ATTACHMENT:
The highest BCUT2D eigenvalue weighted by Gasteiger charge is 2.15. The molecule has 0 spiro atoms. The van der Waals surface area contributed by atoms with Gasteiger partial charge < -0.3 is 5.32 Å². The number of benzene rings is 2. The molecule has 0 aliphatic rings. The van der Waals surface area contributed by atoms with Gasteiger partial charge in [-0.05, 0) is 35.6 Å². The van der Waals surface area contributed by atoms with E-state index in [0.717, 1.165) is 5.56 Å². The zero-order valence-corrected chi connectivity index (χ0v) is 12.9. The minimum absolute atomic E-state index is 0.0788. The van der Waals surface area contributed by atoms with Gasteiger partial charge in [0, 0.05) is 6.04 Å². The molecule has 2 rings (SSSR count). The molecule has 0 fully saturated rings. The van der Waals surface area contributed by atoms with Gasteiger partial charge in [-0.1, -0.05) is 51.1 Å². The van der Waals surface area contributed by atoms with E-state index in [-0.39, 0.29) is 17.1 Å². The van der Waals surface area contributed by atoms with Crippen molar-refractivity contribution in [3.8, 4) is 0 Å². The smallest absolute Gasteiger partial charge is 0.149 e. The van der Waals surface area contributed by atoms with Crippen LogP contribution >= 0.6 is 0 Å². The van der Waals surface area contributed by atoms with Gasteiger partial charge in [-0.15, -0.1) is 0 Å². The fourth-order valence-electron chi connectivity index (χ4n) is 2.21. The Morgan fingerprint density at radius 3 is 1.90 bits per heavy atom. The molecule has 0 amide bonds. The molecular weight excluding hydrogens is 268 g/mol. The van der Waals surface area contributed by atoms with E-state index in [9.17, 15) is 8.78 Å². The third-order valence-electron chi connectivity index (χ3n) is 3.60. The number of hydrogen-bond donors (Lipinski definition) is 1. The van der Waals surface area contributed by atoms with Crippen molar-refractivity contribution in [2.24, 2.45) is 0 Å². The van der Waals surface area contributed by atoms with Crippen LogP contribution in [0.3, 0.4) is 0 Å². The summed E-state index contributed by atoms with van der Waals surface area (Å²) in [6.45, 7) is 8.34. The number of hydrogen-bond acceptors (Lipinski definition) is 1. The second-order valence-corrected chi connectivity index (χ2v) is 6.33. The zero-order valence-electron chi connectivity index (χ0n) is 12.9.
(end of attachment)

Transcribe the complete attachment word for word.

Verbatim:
The highest BCUT2D eigenvalue weighted by Gasteiger charge is 2.15. The molecule has 0 spiro atoms. The van der Waals surface area contributed by atoms with Gasteiger partial charge < -0.3 is 5.32 Å². The number of benzene rings is 2. The molecule has 0 aliphatic rings. The van der Waals surface area contributed by atoms with Gasteiger partial charge in [-0.05, 0) is 35.6 Å². The van der Waals surface area contributed by atoms with E-state index in [0.717, 1.165) is 5.56 Å². The zero-order valence-corrected chi connectivity index (χ0v) is 12.9. The minimum absolute atomic E-state index is 0.0788. The van der Waals surface area contributed by atoms with Gasteiger partial charge in [0, 0.05) is 6.04 Å². The molecule has 2 rings (SSSR count). The molecule has 0 fully saturated rings. The van der Waals surface area contributed by atoms with Gasteiger partial charge in [-0.1, -0.05) is 51.1 Å². The van der Waals surface area contributed by atoms with E-state index in [-0.39, 0.29) is 17.1 Å². The van der Waals surface area contributed by atoms with Crippen molar-refractivity contribution in [3.8, 4) is 0 Å². The smallest absolute Gasteiger partial charge is 0.149 e. The van der Waals surface area contributed by atoms with Crippen LogP contribution >= 0.6 is 0 Å². The van der Waals surface area contributed by atoms with Gasteiger partial charge in [-0.15, -0.1) is 0 Å². The fourth-order valence-electron chi connectivity index (χ4n) is 2.21. The Morgan fingerprint density at radius 3 is 1.90 bits per heavy atom. The molecule has 0 amide bonds. The molecular weight excluding hydrogens is 268 g/mol. The van der Waals surface area contributed by atoms with E-state index in [9.17, 15) is 8.78 Å². The third-order valence-electron chi connectivity index (χ3n) is 3.60. The number of hydrogen-bond donors (Lipinski definition) is 1. The van der Waals surface area contributed by atoms with Crippen molar-refractivity contribution in [2.24, 2.45) is 0 Å². The van der Waals surface area contributed by atoms with Crippen LogP contribution in [0.3, 0.4) is 0 Å². The summed E-state index contributed by atoms with van der Waals surface area (Å²) in [6.45, 7) is 8.34. The number of hydrogen-bond acceptors (Lipinski definition) is 1. The second-order valence-corrected chi connectivity index (χ2v) is 6.33. The zero-order valence-electron chi connectivity index (χ0n) is 12.9.